Jewish day schools and long-term religious engagement as reflected in the NJPS 2000-01: a social capital perspective
Reiss, Shari R.
MetadataShow full item record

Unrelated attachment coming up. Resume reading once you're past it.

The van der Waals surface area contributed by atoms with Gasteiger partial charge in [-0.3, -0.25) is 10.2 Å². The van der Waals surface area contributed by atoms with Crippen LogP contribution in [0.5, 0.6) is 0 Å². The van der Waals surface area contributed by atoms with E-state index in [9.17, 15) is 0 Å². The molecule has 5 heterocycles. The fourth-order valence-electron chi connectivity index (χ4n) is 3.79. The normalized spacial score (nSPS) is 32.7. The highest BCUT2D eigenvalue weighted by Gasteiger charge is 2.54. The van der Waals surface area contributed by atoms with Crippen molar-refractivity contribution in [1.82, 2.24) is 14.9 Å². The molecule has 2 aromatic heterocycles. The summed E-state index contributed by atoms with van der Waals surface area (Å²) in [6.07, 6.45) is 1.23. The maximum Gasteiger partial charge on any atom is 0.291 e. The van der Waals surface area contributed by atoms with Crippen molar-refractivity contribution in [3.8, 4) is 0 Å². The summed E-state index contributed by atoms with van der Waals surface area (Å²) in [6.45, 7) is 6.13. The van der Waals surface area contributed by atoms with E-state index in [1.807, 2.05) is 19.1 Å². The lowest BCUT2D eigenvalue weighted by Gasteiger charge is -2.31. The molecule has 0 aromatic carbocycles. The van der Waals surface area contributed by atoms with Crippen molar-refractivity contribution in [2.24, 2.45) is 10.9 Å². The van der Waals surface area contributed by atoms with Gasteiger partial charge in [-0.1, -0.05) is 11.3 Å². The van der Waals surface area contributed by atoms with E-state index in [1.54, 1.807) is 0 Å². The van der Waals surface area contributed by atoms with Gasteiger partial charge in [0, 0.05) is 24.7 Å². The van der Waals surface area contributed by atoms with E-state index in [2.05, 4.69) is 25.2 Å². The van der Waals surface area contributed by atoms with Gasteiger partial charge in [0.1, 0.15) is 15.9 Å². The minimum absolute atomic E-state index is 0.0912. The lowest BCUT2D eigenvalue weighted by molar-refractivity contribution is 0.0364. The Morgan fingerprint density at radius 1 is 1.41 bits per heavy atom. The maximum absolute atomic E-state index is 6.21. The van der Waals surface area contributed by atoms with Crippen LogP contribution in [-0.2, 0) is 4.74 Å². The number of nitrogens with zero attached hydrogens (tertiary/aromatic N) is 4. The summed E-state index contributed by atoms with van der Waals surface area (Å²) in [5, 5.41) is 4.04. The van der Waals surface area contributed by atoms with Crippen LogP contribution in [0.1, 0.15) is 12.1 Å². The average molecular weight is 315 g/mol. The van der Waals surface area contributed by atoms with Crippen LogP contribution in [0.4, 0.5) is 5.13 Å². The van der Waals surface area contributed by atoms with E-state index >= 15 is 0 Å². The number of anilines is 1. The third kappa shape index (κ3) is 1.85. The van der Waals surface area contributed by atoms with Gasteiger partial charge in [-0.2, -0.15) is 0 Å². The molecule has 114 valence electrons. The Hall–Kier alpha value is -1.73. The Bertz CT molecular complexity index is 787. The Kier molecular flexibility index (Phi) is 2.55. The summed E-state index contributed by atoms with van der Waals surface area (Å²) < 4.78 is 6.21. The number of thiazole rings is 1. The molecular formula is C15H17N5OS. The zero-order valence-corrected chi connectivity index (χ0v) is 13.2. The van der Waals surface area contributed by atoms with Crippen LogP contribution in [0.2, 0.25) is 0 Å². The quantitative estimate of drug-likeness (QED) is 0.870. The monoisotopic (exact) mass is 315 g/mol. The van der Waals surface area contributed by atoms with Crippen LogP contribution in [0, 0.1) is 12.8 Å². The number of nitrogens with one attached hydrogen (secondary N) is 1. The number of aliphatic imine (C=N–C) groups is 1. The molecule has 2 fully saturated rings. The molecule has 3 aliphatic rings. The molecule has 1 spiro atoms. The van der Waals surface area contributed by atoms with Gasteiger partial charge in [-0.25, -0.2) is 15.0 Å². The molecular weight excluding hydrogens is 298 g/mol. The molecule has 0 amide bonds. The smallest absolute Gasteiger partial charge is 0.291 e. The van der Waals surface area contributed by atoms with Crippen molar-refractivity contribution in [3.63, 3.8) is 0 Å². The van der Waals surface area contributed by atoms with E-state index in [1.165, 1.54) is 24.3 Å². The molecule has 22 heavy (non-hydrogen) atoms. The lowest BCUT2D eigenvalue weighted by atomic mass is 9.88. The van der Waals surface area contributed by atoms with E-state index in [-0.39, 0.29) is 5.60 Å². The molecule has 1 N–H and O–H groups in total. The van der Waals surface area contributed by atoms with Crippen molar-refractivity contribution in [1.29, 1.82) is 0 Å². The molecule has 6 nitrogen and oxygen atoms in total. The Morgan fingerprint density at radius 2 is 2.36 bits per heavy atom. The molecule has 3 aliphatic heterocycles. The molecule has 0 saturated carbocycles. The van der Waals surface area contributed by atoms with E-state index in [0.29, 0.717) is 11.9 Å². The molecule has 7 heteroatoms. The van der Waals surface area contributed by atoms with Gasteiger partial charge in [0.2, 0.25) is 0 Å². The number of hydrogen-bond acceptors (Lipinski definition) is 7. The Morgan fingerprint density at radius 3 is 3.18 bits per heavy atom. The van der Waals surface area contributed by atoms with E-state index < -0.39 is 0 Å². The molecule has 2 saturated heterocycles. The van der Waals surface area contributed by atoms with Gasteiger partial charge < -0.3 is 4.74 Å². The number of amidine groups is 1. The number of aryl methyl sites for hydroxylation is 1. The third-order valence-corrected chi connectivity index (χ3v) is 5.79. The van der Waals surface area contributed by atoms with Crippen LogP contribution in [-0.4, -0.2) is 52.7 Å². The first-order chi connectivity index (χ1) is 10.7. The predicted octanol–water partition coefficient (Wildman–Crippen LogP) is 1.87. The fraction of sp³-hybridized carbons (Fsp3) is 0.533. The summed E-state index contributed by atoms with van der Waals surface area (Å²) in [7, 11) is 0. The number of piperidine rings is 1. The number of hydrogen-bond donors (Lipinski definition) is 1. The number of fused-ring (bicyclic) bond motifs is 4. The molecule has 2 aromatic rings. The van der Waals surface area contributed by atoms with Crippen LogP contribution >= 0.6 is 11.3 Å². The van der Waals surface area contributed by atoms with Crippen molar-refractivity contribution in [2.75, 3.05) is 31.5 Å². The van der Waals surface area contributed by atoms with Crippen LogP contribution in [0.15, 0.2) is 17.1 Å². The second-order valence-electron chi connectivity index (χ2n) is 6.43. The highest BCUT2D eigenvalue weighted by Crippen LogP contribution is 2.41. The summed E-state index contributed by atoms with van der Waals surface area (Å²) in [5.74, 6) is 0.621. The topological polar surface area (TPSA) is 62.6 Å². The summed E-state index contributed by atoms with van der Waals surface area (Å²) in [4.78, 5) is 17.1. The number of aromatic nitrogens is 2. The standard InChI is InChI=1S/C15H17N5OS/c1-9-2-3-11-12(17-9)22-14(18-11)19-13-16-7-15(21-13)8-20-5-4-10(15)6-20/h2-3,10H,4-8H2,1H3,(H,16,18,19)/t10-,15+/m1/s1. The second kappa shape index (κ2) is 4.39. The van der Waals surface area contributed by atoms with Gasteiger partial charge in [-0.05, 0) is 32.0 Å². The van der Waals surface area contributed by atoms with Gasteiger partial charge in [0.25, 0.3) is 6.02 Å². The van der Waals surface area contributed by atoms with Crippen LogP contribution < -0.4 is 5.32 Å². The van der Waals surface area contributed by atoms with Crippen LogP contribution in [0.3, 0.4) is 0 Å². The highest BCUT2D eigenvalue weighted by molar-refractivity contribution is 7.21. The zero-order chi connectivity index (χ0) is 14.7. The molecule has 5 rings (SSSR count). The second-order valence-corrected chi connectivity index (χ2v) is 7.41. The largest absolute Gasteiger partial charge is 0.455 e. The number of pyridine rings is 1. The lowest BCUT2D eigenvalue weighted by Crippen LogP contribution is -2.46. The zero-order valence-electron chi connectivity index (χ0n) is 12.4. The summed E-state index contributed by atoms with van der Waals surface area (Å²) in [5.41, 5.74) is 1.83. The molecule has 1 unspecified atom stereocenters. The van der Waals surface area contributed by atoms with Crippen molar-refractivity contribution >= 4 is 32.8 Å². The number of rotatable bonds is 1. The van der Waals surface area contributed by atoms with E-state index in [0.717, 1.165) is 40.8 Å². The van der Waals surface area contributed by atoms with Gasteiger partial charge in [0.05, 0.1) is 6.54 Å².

This thesis explores the relationship between Jewish day school education and the religious engagement of adult graduates. Five variables serving as "markers" of religious engagement were analyzed: a) having mostly or only Jewish friends, b) charitable giving to Jewish and to non-Jewish causes, c) synagogue attendance, d) ritual observance, as measured by lighting Shabbat (Sabbath) candles and observing Kashrut (dietary laws), and e) retaining the denominational affiliation of their upbringing.;The findings of this study demonstrate that day school education, over and above parental observance and having had Jewish friends during high school, strongly relates to all five markers of adult religious engagement. Attendance for 9-12 years has a significantly stronger relationship than attendance for 1-8 years. Orthodox-raised respondents are significantly more engaged than Conservative-raised ones with similar amounts of day school education. Regarding charitable giving, respondents who attended a day school for 9-12 years, irrespective of childhood denomination, were the most likely to give to some cause, Jewish or non-Jewish. Orthodox-raised day school attendees were the most likely to give only to Jewish causes. Giving to non-Jewish causes (i.e., either non-Jewish only, or both Jewish and non-Jewish causes) was more common for Conservative-raised than for Orthodox-raised respondents. Neither attending a day school for 9-12 years or having mostly or only Jewish friends during high school were significantly associated with charitable giving to non-Jewish causes.;Having mostly or only Jewish friends during high school is strongly related to adult religious engagement. Adults who had both attended a day school for 1-8 years and had mostly Jewish friends during high school were much more likely to remain Orthodox than adults with only one of these traits.;Implications of this thesis pertain to the role of Jewish day school education in American Jewish communal life, to the importance of promoting social connections among day school students and families, and to the need to promote charitable giving to non-Jewish causes.